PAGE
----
Certainly, political will can be excessive and destructive. But this risk doesn’t mean we should strive for a “rule of law” doing its magic without strong authority enforcing its content. Rafael identified the polar ends of excessive political will: Hobbes and Stalin. As he used it, Hobbes refer to the state of nature while Stalin to the state of excessive State authority.
But why these two non-Asian choices? Why not Lee Kuan Yew? If one would carefully study Duterte’s rhetoric, one could hear Lee: the cruel stance against drug lords, the frank attitude towards the press, the boldness against international institutions, including the UN, and human rights organisations. It’s not a surprise: Duterte has repeatedly mentioned Lee as one of the statesmen he considers as his mentor.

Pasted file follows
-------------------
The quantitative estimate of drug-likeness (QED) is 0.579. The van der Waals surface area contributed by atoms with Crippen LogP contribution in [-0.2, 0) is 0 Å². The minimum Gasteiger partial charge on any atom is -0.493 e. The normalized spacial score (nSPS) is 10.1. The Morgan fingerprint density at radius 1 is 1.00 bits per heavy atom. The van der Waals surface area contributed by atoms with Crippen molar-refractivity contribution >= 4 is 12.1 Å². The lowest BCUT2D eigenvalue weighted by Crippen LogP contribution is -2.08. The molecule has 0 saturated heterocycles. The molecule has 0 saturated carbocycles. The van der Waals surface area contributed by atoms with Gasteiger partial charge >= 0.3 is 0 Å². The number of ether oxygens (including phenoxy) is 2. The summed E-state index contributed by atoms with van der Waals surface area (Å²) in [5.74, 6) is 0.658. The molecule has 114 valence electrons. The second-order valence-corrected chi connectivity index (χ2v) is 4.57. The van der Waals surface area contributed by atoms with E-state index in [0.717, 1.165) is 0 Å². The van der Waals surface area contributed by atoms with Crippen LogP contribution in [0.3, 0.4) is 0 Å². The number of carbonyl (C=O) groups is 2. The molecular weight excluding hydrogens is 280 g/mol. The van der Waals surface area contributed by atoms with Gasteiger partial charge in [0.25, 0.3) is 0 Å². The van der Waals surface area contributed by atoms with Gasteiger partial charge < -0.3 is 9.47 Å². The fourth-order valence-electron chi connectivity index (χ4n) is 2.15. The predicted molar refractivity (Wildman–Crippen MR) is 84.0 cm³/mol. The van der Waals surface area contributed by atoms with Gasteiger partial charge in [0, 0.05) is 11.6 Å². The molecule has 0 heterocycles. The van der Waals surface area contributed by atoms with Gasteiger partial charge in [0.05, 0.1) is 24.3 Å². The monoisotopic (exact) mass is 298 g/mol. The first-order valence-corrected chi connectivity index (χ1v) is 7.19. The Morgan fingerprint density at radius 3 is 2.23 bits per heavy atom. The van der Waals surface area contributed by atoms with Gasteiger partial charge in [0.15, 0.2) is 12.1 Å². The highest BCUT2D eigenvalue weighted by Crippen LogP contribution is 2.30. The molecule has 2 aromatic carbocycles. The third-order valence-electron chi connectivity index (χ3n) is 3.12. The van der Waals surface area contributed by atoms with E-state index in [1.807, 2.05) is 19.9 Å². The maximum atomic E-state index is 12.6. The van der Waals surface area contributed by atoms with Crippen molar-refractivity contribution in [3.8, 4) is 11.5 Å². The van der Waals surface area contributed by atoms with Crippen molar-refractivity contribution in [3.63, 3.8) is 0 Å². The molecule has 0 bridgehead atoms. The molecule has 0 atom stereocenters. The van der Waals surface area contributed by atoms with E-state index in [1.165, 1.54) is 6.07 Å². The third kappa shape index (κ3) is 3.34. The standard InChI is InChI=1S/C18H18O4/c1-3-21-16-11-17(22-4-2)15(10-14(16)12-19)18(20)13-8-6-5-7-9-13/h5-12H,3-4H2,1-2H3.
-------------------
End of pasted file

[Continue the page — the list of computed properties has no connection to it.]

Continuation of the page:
It’s interesting to note that the Philippines has consistently ranked higher than Singapore in the Press Freedom Index of Reporter’s Without Borders. In 2016 the Philippines’ rank is 138, while Singapore’s rank is 154. Unlike the Philippines, Singapore isn’t a signatory to the International Convention on Civil and Political Rights or even the International Covenant on Economic, Social and Cultural Rights. Singapore doesn’t even have its own Commission on Human Rights. Singapore has repeatedly received a bad press, criticised by international human rights organisations, portrayed as a repressive regime. But which country has a better quality of life? However, it’s not because of the absence of a strong human rights culture that made Singapore as what it is now but the presence of leaders who have the political will to do what’s needed to be done in order to create a safe, prosperous, and disciplined society, which could serve as a fertile ground for the cultivation and flourishing of one’s self worth.